Cancer Leagues in Europe advise:
If you go out into the sun, you should make sure that you protect the most frequently exposed parts of your body, such as your face, neck, and hands. If you are sunburnt, you have certainly been exposed more than is safe. However, even before you become sunburnt, you may have been excessively exposed. Frequent sunburns, especially during childhood and adolescence, are related to a marked increase in the risk of developing skin cancer later in life. But all exposures to ultraviolet (UV) radiation, at any age, increase your risk of skin cancer.
Sunbeds are machines designed to emit ultraviolet (UV) radiation. This UV radiation has the same damaging effects on your skin as natural sunlight and, as it is unnecessary exposure, should be avoided at all times. Tanning on a sunbed does not provide a better base for later additional tanning in the sun, and there is no such thing as a safe tan.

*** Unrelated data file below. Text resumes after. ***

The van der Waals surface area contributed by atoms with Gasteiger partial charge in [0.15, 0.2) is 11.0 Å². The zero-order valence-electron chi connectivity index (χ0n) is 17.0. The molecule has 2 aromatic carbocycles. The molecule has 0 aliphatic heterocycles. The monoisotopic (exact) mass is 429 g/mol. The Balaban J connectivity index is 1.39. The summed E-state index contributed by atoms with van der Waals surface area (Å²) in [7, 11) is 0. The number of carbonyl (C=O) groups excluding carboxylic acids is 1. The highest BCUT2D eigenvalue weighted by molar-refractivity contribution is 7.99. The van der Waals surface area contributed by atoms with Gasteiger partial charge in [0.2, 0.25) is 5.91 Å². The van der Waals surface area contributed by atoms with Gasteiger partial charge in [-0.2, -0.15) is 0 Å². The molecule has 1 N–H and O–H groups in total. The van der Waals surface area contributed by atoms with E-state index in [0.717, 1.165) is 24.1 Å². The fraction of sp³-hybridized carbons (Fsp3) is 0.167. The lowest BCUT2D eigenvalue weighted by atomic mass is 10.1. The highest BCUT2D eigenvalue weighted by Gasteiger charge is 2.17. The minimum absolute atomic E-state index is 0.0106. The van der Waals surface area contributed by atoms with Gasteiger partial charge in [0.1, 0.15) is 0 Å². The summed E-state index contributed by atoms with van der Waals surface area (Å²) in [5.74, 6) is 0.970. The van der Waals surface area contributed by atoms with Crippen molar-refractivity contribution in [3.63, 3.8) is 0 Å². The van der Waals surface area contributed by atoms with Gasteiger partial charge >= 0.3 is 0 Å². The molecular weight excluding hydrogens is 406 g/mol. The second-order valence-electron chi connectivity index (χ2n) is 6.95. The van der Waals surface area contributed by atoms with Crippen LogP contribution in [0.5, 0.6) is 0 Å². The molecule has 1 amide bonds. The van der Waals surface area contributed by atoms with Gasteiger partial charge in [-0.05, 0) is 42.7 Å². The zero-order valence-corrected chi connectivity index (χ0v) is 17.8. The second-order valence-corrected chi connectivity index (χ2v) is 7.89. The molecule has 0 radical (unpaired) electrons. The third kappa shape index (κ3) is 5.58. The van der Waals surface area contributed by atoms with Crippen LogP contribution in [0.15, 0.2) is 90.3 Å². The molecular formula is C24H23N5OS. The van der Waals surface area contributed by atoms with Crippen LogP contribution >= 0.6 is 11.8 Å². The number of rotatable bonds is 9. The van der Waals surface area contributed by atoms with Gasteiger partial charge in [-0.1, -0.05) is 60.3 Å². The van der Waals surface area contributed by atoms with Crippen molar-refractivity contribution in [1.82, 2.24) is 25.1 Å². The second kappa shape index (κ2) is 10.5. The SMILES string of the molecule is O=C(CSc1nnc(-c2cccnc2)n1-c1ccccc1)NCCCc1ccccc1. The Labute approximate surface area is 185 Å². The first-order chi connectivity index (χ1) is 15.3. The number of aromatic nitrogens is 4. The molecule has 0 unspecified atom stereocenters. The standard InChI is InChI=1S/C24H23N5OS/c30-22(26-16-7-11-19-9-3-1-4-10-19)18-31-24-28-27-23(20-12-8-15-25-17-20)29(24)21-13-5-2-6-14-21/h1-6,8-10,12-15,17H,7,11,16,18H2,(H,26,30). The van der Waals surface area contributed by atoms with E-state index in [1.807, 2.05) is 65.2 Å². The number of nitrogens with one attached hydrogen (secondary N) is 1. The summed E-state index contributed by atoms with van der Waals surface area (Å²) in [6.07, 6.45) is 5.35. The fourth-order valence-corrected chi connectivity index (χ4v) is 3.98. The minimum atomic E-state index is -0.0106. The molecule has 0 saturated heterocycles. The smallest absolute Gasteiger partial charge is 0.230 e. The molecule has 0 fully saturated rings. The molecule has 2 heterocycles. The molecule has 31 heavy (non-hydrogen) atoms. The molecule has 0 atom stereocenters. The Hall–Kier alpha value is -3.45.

The use of sunbeds to increase your vitamin D level is unnecessary and is strongly discouraged. The same type of UV radiation induces a suntan as also increases your risk of skin cancer and damages your skin in the ways described earlier. Some people consider that their use of sunbeds helps to treat winter depression, but this can be done more safely by using bright visible-light lamps that do not emit UV radiation. People who require medical UV treatment for a disease should be treated under close medical supervision, for instance in clinical settings. Sunbeds are sometimes marketed to treat a variety of complaints and diseases (e.g., neurodermatitis, acne, high blood pressure) or to improve immune responses. Any use for medical reasons should, however, be prescribed and supervised by a physician.
Reference: European Code Against Cancer website: cancer-code-europe.iarc.fr
ECL thanks Garnier International for their support in our sun safety and capacity building activities. All external funding are strictly in line with our Transparency Statement.